Social convention tells us to be afraid of something like that, labeling it as irresponsible, or unrealistic, blah, blah, blah, basically framing it from a fearful perspective. I definitely bought into that way of seeing things as the only way when I was younger – I felt that any act of intimacy immediately made someone my partner, or at least was a promise and then they needed to reassure me that they were committed to just me. In other words, any intimacy I engaged in was shrouded by my need to control all the conditions around that intimacy. I thought that every romantic interlude was automatically supposed to lead to the “ultimate” goal: the marriage, the kids, the mortgage, the car, the career, just like everyone else did and had. I also believed (as I had observed happening with so many around me) that all of that obligation would eventually stomp out any passion and connection between me and my partner, and I was supposed to just accept that depressing reality like everyone else does. Having lived outside of that kind of experience all of my adult life, I finally thought to myself, “Wait a minute. My experience has not included that. Why would I adopt that way of being in relationships just because other people do?” I’m kind of thrilled that I have had this epiphany now, rather than at the end of my life.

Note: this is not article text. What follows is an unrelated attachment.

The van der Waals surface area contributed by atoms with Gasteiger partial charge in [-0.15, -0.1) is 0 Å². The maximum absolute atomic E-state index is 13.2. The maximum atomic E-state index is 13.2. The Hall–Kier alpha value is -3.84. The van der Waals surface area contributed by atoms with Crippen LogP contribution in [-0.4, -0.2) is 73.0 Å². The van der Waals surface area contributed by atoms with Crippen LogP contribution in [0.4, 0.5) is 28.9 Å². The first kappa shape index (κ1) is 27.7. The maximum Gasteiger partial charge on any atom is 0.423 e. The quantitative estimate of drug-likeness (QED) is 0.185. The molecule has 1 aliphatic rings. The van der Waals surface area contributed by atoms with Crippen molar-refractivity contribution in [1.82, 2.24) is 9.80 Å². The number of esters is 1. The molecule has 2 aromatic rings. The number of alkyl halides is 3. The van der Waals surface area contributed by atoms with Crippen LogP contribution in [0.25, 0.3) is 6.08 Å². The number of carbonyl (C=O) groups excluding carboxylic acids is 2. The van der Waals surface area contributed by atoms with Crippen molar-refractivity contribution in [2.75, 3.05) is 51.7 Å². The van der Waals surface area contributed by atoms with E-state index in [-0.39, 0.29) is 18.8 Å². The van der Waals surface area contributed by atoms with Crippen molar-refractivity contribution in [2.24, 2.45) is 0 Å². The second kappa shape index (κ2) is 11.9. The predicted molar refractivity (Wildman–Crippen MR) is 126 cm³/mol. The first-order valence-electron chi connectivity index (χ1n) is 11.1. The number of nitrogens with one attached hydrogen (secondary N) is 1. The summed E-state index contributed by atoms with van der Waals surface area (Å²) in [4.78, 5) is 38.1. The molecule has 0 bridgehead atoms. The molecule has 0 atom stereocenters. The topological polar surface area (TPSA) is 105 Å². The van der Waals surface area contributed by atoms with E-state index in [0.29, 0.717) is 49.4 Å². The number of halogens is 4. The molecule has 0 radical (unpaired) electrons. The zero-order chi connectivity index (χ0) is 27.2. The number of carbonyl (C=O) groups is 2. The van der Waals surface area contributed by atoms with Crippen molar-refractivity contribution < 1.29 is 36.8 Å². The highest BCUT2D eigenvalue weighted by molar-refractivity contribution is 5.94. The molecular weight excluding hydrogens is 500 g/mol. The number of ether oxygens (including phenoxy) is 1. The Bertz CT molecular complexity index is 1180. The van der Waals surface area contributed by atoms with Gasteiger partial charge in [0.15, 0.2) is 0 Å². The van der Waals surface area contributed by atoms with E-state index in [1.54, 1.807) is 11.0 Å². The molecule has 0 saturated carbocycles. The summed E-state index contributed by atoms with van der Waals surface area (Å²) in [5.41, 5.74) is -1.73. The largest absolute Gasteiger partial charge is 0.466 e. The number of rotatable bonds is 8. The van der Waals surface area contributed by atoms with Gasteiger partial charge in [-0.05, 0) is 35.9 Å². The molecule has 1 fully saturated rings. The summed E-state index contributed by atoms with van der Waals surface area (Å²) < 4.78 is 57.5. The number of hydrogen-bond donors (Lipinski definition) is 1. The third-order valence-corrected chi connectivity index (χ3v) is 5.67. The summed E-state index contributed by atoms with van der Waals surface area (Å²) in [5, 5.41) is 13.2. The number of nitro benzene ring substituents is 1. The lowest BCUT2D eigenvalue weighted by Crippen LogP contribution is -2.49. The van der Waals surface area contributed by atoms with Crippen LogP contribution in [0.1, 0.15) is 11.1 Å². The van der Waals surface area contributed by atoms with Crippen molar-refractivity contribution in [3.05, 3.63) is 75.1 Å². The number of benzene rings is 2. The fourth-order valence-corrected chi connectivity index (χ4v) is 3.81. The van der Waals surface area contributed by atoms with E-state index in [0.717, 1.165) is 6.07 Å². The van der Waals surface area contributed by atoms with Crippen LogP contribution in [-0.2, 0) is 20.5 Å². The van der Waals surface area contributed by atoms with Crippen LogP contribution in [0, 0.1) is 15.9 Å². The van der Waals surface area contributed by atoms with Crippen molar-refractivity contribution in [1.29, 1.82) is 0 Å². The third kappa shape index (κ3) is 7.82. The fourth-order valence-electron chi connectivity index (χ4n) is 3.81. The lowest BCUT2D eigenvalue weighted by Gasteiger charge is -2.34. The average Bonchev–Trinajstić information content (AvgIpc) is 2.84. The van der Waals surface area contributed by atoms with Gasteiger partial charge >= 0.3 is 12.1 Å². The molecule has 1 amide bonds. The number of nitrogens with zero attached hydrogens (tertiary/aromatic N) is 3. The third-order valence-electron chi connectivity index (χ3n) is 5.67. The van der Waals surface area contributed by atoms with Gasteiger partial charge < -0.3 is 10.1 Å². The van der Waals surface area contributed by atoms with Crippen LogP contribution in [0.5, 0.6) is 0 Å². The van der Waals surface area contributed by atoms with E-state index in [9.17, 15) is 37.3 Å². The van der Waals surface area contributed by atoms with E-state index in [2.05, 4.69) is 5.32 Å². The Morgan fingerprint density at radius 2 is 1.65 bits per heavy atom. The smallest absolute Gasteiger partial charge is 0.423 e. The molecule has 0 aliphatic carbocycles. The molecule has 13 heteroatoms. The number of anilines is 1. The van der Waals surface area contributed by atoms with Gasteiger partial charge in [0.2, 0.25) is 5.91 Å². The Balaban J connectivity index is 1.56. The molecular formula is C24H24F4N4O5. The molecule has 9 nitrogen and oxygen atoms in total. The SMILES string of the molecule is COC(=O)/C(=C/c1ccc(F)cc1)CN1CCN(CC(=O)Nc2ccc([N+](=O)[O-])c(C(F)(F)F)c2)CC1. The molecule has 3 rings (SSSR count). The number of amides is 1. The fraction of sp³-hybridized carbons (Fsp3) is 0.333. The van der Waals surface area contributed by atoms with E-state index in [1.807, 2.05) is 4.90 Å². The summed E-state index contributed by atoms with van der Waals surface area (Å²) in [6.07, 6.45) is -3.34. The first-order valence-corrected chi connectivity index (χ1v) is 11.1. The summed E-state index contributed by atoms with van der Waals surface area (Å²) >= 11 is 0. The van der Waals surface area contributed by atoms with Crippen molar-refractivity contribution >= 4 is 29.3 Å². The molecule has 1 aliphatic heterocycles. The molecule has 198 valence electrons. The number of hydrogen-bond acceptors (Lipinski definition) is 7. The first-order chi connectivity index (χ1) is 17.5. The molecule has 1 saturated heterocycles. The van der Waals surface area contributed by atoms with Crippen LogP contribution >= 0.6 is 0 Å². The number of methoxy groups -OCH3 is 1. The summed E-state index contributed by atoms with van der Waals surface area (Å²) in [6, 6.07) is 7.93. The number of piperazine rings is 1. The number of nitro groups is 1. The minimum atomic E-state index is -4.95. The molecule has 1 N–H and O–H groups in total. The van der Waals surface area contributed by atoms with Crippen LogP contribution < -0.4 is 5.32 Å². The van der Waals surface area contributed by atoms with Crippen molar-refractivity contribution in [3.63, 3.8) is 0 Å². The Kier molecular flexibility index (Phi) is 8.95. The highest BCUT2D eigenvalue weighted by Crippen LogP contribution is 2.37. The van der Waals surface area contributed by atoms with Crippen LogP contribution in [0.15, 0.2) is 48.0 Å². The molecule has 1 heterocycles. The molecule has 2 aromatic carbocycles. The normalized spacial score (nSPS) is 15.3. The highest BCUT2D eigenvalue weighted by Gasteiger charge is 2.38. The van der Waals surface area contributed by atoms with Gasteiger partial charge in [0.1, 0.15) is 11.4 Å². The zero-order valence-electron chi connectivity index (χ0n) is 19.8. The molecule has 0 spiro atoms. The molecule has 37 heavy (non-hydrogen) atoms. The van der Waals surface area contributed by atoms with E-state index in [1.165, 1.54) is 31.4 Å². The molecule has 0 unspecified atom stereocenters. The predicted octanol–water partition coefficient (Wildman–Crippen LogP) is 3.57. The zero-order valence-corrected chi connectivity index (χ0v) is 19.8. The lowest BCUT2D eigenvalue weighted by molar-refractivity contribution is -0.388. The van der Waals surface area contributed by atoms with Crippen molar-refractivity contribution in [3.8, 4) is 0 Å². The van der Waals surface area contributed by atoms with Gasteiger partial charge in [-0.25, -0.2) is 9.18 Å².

I love deconstructing assumptions and questioning them to see if they serve me, because pretty much without exception, they don’t. I’ve been talking with my sister about this a lot since she’s been in town for a visit. We’ve been discussing how technology has afforded many more unconventional opportunities for people to find intimacy, and as a result there are many people who are popping up in order to make use of those opportunities. We all just wanna connect. Technology and desire are changing the way we relate and make contact – I for one am open to exploring new ways of experiencing intimacy, and am very glad to hear that I’m not the only one with the same desire.